Nitrogen

The element nitrogen (N) can be found in a large number of organic and inorganic compounds. Organic compounds contain the element carbon (C) and the element (H) (Table 2.1), while inorganic compounds may contain the element carbon or the element hydrogen (Table 2.2). Nitrogen is incorporated into organic compounds and inorganic compounds due to its ability to easily form chemical bonds with other elements such as carbon, hydrogen, and oxygen (O). When elements bond together, compounds are formed.

Organic compounds that contain nitrogen are considered "organic-nitrogen" compounds. An example of an organic-nitrogen compound is urea (NH2CONH2). Urea is a major chemical component of urine. Although fresh, domestic wastewater is rich in urea, this compound degrades quickly in the sewer system through bacterial activity. In the sewer system, a large diversity of bacteria adds water to urea. The addition of water to urea ''splits'' the compounds into ammonium ions and carbon dioxide (CO2). The ''hydrolysis'' of urea, namely, the addition of water by bacteria to split a compound into smaller compounds, results in the release of ammonium ions in the sewer system.

Examples of inorganic compounds that contain nitrogen and are of concern to wastewater treatment plant operators include ammonium ions, nitrite ions, and nitrate ions. These ions are the most important nitrogenous compounds that should be monitored for cost-effective operations, permit compliance, and process control for activated sludge processes that are and are not required to nitrify.

TABLE 2.1 Examples of Organic Compounds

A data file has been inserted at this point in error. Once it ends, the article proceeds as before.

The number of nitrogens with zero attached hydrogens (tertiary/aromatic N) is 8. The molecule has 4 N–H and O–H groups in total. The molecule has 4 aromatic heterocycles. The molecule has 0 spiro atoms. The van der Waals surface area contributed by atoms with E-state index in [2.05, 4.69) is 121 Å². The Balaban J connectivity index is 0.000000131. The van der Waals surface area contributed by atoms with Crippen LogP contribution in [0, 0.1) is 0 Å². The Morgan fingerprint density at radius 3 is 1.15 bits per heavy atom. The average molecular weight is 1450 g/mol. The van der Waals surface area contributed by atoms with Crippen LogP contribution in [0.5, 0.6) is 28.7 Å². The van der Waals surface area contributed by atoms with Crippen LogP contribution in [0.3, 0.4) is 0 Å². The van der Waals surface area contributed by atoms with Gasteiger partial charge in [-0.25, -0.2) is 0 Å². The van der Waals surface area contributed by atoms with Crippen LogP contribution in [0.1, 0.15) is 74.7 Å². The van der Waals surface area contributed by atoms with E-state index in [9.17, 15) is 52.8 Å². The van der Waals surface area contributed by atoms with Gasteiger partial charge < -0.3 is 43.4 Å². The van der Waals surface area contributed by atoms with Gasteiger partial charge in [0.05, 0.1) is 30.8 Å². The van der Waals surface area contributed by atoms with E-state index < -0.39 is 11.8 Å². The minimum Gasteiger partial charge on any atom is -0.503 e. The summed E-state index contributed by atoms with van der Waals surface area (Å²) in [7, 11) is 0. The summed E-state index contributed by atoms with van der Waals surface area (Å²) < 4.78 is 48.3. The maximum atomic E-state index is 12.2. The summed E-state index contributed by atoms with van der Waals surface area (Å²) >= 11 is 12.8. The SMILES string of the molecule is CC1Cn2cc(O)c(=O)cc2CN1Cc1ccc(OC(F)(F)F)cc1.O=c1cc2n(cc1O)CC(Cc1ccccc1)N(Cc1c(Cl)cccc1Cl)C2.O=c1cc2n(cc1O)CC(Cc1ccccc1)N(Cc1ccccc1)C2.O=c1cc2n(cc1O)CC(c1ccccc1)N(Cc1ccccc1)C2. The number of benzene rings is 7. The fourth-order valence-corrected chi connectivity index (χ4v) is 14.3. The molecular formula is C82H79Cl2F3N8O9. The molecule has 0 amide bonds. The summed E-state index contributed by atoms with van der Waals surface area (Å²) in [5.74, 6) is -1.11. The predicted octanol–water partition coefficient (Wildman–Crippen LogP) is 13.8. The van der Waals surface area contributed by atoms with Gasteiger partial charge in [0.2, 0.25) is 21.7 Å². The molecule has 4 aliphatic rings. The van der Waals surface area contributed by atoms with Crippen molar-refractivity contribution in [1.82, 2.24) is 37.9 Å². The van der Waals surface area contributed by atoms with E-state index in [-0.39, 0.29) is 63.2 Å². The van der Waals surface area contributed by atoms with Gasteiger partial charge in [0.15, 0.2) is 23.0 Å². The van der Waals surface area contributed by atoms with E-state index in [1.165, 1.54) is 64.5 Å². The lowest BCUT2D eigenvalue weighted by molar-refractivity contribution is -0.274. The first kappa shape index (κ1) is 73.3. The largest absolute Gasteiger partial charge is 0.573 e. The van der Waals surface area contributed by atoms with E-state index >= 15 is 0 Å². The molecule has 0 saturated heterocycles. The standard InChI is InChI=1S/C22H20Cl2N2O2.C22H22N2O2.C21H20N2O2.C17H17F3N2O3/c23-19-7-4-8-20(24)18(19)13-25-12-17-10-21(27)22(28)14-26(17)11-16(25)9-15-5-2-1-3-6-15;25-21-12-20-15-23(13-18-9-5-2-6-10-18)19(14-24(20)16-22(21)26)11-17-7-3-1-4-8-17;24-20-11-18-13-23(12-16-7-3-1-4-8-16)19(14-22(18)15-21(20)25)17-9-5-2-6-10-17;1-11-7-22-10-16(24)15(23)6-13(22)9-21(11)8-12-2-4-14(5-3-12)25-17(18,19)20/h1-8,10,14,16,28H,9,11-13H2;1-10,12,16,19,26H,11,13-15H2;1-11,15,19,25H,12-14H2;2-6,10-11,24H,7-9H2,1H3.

Name of

Chemical Formula

the Compound

of the Compound

Acetic acid

CH3COOH

Ethyl alcohol

CH3CH2OH

Glucose

C6H12O6

Isopropyl alcohol

CH3CHOHCH3

All elements are made of atoms that contain a large and positively charged nucleus that is surrounded by small and negatively charged electrons (Figure 2.1). The electrons orbit the nucleus and may be shared between elements. When electrons are shared between elements, chemical bonds and chemical compounds are formed (Figure 2.2). For example, one atom of nitrogen and three atoms of oxygen share electrons. The sharing of electrons forms chemical bonds to produce one molecule of NOj. Although the nitrogen atom and the oxygen atoms shared the electrons, the oxygen atoms pull the electrons more closely to their nuclei. Because the electrons are pulled closely to the oxygen atom, the charge on the nitrogen atom becomes less negative, perhaps positive.

When oxygen is added to nitrogen, the nitrogen atom undergoes oxidation; that is, the nitrogen atom loses electrons. Oxidation of nitrogen results in a decrease in negative charge or an increase in positive charge due to the loss of electrons. Nitrification is the addition of oxygen to nitrogen. Nitrification is the oxidation of nitrogen.

When oxygen is removed from nitrogen, the nitrogen atom undergoes reduction; that is, electrons are returned to the nitrogen atom or the nitrogen atom gains electrons. Reduction of nitrogen results in a decrease in positive charge due to the gain of electrons. Denitrifi-cation is the removal of oxygen from nitrogen. Denitrification is the reduction of nitrogen.

TABLE 2.2 Examples of Inorganic Compounds

Name of

Formula of

the Compound

the Compound

Ammonia

NH3

Carbon dioxide

CO2

Copper sulfate

CuSO4